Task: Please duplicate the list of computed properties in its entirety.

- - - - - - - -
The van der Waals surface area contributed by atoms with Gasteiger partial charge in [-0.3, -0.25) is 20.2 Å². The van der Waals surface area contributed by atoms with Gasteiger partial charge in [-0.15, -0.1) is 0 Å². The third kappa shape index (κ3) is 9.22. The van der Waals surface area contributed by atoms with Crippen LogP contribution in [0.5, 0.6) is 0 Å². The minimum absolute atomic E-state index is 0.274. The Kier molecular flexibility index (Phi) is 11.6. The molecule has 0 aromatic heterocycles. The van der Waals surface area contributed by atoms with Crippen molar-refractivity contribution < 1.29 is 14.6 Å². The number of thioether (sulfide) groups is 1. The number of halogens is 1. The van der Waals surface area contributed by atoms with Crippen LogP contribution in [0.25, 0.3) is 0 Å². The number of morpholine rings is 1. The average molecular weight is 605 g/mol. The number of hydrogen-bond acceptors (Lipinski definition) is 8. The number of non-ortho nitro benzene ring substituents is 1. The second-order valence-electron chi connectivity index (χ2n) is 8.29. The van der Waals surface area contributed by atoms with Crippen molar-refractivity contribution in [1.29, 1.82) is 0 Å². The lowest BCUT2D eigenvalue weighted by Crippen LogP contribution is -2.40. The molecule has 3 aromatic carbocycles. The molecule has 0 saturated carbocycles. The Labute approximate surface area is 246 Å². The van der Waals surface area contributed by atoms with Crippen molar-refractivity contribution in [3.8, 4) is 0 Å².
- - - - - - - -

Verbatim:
The van der Waals surface area contributed by atoms with Gasteiger partial charge in [-0.3, -0.25) is 20.2 Å². The van der Waals surface area contributed by atoms with Gasteiger partial charge in [-0.15, -0.1) is 0 Å². The third kappa shape index (κ3) is 9.22. The van der Waals surface area contributed by atoms with Crippen LogP contribution in [0.5, 0.6) is 0 Å². The minimum absolute atomic E-state index is 0.274. The Kier molecular flexibility index (Phi) is 11.6. The molecule has 0 aromatic heterocycles. The van der Waals surface area contributed by atoms with Crippen molar-refractivity contribution < 1.29 is 14.6 Å². The number of thioether (sulfide) groups is 1. The number of halogens is 1. The van der Waals surface area contributed by atoms with Crippen LogP contribution in [0.25, 0.3) is 0 Å². The number of morpholine rings is 1. The average molecular weight is 605 g/mol. The number of hydrogen-bond acceptors (Lipinski definition) is 8. The number of non-ortho nitro benzene ring substituents is 1. The second-order valence-electron chi connectivity index (χ2n) is 8.29. The van der Waals surface area contributed by atoms with Crippen molar-refractivity contribution in [1.29, 1.82) is 0 Å². The lowest BCUT2D eigenvalue weighted by Crippen LogP contribution is -2.40. The molecule has 3 aromatic carbocycles. The molecule has 0 saturated carbocycles. The Labute approximate surface area is 246 Å². The van der Waals surface area contributed by atoms with Crippen molar-refractivity contribution in [3.8, 4) is 0 Å².